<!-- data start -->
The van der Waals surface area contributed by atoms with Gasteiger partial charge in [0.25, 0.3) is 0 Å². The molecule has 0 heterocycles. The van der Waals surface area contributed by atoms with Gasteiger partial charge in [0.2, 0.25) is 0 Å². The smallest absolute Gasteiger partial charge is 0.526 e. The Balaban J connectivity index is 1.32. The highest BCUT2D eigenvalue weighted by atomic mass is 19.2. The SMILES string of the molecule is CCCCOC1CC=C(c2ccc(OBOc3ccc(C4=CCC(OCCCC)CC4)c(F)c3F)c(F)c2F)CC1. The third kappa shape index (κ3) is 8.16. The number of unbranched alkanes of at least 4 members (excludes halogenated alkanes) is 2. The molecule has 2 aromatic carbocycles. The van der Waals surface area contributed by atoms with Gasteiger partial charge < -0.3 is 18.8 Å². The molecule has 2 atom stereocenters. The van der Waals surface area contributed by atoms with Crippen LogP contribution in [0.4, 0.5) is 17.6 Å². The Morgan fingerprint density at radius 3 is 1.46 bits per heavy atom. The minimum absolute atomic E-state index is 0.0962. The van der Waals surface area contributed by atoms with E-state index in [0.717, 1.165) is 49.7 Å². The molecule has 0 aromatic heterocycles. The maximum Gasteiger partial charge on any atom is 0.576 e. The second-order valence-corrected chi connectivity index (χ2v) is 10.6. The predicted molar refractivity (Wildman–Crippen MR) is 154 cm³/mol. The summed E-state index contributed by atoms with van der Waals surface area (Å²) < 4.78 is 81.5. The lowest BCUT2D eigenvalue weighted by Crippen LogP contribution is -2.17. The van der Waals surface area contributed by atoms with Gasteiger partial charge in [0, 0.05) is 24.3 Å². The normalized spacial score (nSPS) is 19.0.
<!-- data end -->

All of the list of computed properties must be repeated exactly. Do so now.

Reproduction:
The van der Waals surface area contributed by atoms with Gasteiger partial charge in [0.25, 0.3) is 0 Å². The molecule has 0 heterocycles. The van der Waals surface area contributed by atoms with Gasteiger partial charge in [0.2, 0.25) is 0 Å². The smallest absolute Gasteiger partial charge is 0.526 e. The Balaban J connectivity index is 1.32. The highest BCUT2D eigenvalue weighted by atomic mass is 19.2. The SMILES string of the molecule is CCCCOC1CC=C(c2ccc(OBOc3ccc(C4=CCC(OCCCC)CC4)c(F)c3F)c(F)c2F)CC1. The third kappa shape index (κ3) is 8.16. The number of unbranched alkanes of at least 4 members (excludes halogenated alkanes) is 2. The molecule has 2 aromatic carbocycles. The van der Waals surface area contributed by atoms with Gasteiger partial charge < -0.3 is 18.8 Å². The molecule has 2 atom stereocenters. The van der Waals surface area contributed by atoms with Crippen LogP contribution in [0.4, 0.5) is 17.6 Å². The Morgan fingerprint density at radius 3 is 1.46 bits per heavy atom. The minimum absolute atomic E-state index is 0.0962. The van der Waals surface area contributed by atoms with E-state index in [0.717, 1.165) is 49.7 Å². The molecule has 0 aromatic heterocycles. The maximum Gasteiger partial charge on any atom is 0.576 e. The second-order valence-corrected chi connectivity index (χ2v) is 10.6. The predicted molar refractivity (Wildman–Crippen MR) is 154 cm³/mol. The summed E-state index contributed by atoms with van der Waals surface area (Å²) < 4.78 is 81.5. The lowest BCUT2D eigenvalue weighted by Crippen LogP contribution is -2.17. The van der Waals surface area contributed by atoms with Gasteiger partial charge in [0, 0.05) is 24.3 Å². The normalized spacial score (nSPS) is 19.0.